One is supposed to avoid trying to communicate while angry. But honesty aids communication, and I need to express my thoughts by admitting I am angry about what has happened to this country since I arrived and began my journey of opportunity. The American people have been lied to and misled by political elites and by dumbed-down news media, a pair of institutions that now feed off each other 24/7 while barely putting anything more substantial than a sound bite on the table. True, the American people themselves bear some responsibility for not demanding better fare. But when people are being led by the nose toward a cliff, it’s the leaders who must be held accountable. My anger aims mostly in their direction because they should know better. Most of them do know better. But shallow populism wins votes, and even shallower journalism wins ratings. So here we are, teetering on the edge of a state-dominated economy and society that would mean the end of America as I have known it. And, yes, I am angry about that. I am not here to shout, though. Instead I am offering ten essays to be posted, one at a time, and I hope you will find them to be thoughtful “good reads.” I hope, of course, that these essays will contribute to discussions-debate and decisions that will help save our free-market economy.
The great four-way intersection of our time is both complex and easy to understand. Does anyone not realize that technology, globalization, a need for pragmatic changes in education, and a new role for manufacturing in our society define the parameters of whether the United States surges to new heights (or sinks into mediocrity) in a brand-new world? An infinite number of policies and possibilities await smart decisions and agile execution. That’s complex, for sure. But defining those four elements as the playing field is easy. Our leadership, though, has muddled through decades of failing to understand, finally, that new technology cannot be put back in the bottle, that globalization is a full-bore fact of life, that education’s nightmare is the promising freshman who is obsolete by graduation day, and that manufacturing—well, let me say for now that we have to let the old go, and we have to nurture the new.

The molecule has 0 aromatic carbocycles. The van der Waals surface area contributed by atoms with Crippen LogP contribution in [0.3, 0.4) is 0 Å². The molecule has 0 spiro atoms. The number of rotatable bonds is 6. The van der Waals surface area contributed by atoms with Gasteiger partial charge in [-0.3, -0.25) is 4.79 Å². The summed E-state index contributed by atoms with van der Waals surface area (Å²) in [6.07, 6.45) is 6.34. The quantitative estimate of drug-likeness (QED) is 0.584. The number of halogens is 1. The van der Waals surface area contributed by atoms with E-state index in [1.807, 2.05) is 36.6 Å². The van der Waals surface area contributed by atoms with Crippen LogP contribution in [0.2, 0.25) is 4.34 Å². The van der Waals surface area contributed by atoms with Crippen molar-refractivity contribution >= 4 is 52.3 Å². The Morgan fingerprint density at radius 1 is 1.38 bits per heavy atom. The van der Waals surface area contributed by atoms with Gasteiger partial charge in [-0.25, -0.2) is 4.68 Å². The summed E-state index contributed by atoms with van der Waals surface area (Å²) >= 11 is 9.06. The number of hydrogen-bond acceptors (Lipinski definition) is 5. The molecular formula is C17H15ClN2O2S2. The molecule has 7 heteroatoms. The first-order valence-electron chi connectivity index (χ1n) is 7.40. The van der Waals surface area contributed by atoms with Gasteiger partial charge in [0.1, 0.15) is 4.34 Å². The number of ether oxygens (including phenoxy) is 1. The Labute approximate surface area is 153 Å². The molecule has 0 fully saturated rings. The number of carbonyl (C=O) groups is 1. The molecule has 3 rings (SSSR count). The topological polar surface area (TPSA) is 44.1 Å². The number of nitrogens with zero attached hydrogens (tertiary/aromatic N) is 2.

I believe America’s unique economic engine for opportunity can, to borrow from William Faulkner, not merely endure but prevail. But for that to happen we need to grasp the impact of those four elements in a world that is changing at incredible speed (perhaps I should say “incredible to someone old enough to remember when change came much slower”). The longer we refuse to learn to compete within the new realities, the noisier the populist shout will demand killing the goose that laid the golden egg for all of us. We have a serious unemployment problem. That cannot be denied. We have a disappearing middle class. That cannot be denied. We have a debt problem so severe it becomes difficult to make honest choices for the future. That cannot be denied. But if these serious issues are allowed to push America away from a (relatively) free-market-economy, and away from a (relatively) limited-government model, then our goose is cooked
This set of essays does not deny that capitalism has cycled into a period where it has become less efficient at providing a livelihood for the citizenry. That much is painfully evident. What will be argued is that there is need for a modified, 21st Century capitalism, one that will provide the best possible lives and livelihoods for all Americans, and for anyone else who cares to adapt the once and future standard for the world.
The alternative is simply not acceptable.